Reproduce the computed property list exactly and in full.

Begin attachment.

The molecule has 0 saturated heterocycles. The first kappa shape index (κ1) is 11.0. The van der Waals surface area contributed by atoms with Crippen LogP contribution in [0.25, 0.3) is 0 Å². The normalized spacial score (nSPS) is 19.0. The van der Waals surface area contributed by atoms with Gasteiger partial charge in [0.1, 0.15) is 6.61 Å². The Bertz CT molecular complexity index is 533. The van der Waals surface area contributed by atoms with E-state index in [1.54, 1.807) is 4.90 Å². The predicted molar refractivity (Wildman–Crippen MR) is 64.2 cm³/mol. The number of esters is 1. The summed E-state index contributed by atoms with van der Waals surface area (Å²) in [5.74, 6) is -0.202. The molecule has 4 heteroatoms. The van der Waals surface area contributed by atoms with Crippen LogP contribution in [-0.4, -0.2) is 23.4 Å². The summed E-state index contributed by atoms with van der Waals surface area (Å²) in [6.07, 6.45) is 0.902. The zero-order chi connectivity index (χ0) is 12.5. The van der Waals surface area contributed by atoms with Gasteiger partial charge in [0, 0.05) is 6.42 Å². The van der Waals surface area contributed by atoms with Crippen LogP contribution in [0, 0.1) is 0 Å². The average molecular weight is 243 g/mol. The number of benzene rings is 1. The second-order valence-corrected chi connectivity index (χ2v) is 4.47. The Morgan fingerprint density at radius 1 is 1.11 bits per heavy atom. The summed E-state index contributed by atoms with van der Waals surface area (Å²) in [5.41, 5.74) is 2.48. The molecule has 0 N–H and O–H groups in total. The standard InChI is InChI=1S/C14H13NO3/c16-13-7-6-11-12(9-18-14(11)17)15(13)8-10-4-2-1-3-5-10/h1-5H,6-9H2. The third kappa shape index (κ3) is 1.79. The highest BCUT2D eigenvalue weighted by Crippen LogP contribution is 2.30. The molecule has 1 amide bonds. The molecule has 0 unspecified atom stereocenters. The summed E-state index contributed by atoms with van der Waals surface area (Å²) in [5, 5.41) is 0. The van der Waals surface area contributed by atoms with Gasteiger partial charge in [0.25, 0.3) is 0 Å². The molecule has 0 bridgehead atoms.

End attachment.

The molecule has 0 saturated heterocycles. The first kappa shape index (κ1) is 11.0. The van der Waals surface area contributed by atoms with Crippen LogP contribution in [0.25, 0.3) is 0 Å². The normalized spacial score (nSPS) is 19.0. The van der Waals surface area contributed by atoms with Gasteiger partial charge in [0.1, 0.15) is 6.61 Å². The Bertz CT molecular complexity index is 533. The van der Waals surface area contributed by atoms with E-state index in [1.54, 1.807) is 4.90 Å². The predicted molar refractivity (Wildman–Crippen MR) is 64.2 cm³/mol. The number of esters is 1. The summed E-state index contributed by atoms with van der Waals surface area (Å²) in [5.74, 6) is -0.202. The molecule has 4 heteroatoms. The van der Waals surface area contributed by atoms with Crippen LogP contribution in [-0.4, -0.2) is 23.4 Å². The summed E-state index contributed by atoms with van der Waals surface area (Å²) in [6.07, 6.45) is 0.902. The zero-order chi connectivity index (χ0) is 12.5. The van der Waals surface area contributed by atoms with Gasteiger partial charge in [0, 0.05) is 6.42 Å². The van der Waals surface area contributed by atoms with Crippen LogP contribution in [0, 0.1) is 0 Å². The average molecular weight is 243 g/mol. The number of benzene rings is 1. The second-order valence-corrected chi connectivity index (χ2v) is 4.47. The Morgan fingerprint density at radius 1 is 1.11 bits per heavy atom. The summed E-state index contributed by atoms with van der Waals surface area (Å²) in [5.41, 5.74) is 2.48. The molecule has 0 N–H and O–H groups in total. The standard InChI is InChI=1S/C14H13NO3/c16-13-7-6-11-12(9-18-14(11)17)15(13)8-10-4-2-1-3-5-10/h1-5H,6-9H2. The third kappa shape index (κ3) is 1.79. The highest BCUT2D eigenvalue weighted by Crippen LogP contribution is 2.30. The molecule has 1 amide bonds. The molecule has 0 unspecified atom stereocenters. The summed E-state index contributed by atoms with van der Waals surface area (Å²) in [5, 5.41) is 0. The van der Waals surface area contributed by atoms with Gasteiger partial charge in [0.25, 0.3) is 0 Å². The molecule has 0 bridgehead atoms.